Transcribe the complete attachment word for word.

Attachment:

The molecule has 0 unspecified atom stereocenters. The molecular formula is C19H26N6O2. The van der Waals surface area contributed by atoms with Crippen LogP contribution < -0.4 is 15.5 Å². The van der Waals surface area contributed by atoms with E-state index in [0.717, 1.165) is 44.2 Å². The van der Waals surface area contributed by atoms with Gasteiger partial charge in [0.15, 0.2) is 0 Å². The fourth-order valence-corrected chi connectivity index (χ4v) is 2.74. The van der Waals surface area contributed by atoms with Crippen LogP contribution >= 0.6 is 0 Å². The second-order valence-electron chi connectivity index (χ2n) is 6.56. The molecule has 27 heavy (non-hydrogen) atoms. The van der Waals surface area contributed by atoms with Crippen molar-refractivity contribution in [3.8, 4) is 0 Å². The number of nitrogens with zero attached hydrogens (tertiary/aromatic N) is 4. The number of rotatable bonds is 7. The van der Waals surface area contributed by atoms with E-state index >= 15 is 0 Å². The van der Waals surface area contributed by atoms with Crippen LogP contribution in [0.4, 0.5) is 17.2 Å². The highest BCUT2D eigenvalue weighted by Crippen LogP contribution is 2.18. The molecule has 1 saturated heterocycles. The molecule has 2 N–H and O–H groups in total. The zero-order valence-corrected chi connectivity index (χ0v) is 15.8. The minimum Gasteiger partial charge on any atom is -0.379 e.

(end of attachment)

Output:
The molecule has 0 unspecified atom stereocenters. The molecular formula is C19H26N6O2. The van der Waals surface area contributed by atoms with Crippen LogP contribution < -0.4 is 15.5 Å². The van der Waals surface area contributed by atoms with E-state index in [0.717, 1.165) is 44.2 Å². The van der Waals surface area contributed by atoms with Gasteiger partial charge in [0.15, 0.2) is 0 Å². The fourth-order valence-corrected chi connectivity index (χ4v) is 2.74. The van der Waals surface area contributed by atoms with Crippen LogP contribution >= 0.6 is 0 Å². The second-order valence-electron chi connectivity index (χ2n) is 6.56. The molecule has 27 heavy (non-hydrogen) atoms. The van der Waals surface area contributed by atoms with Crippen molar-refractivity contribution in [3.8, 4) is 0 Å². The number of nitrogens with zero attached hydrogens (tertiary/aromatic N) is 4. The number of rotatable bonds is 7. The van der Waals surface area contributed by atoms with E-state index >= 15 is 0 Å². The van der Waals surface area contributed by atoms with Crippen LogP contribution in [0.4, 0.5) is 17.2 Å². The highest BCUT2D eigenvalue weighted by Crippen LogP contribution is 2.18. The molecule has 1 saturated heterocycles. The molecule has 2 N–H and O–H groups in total. The zero-order valence-corrected chi connectivity index (χ0v) is 15.8. The minimum Gasteiger partial charge on any atom is -0.379 e.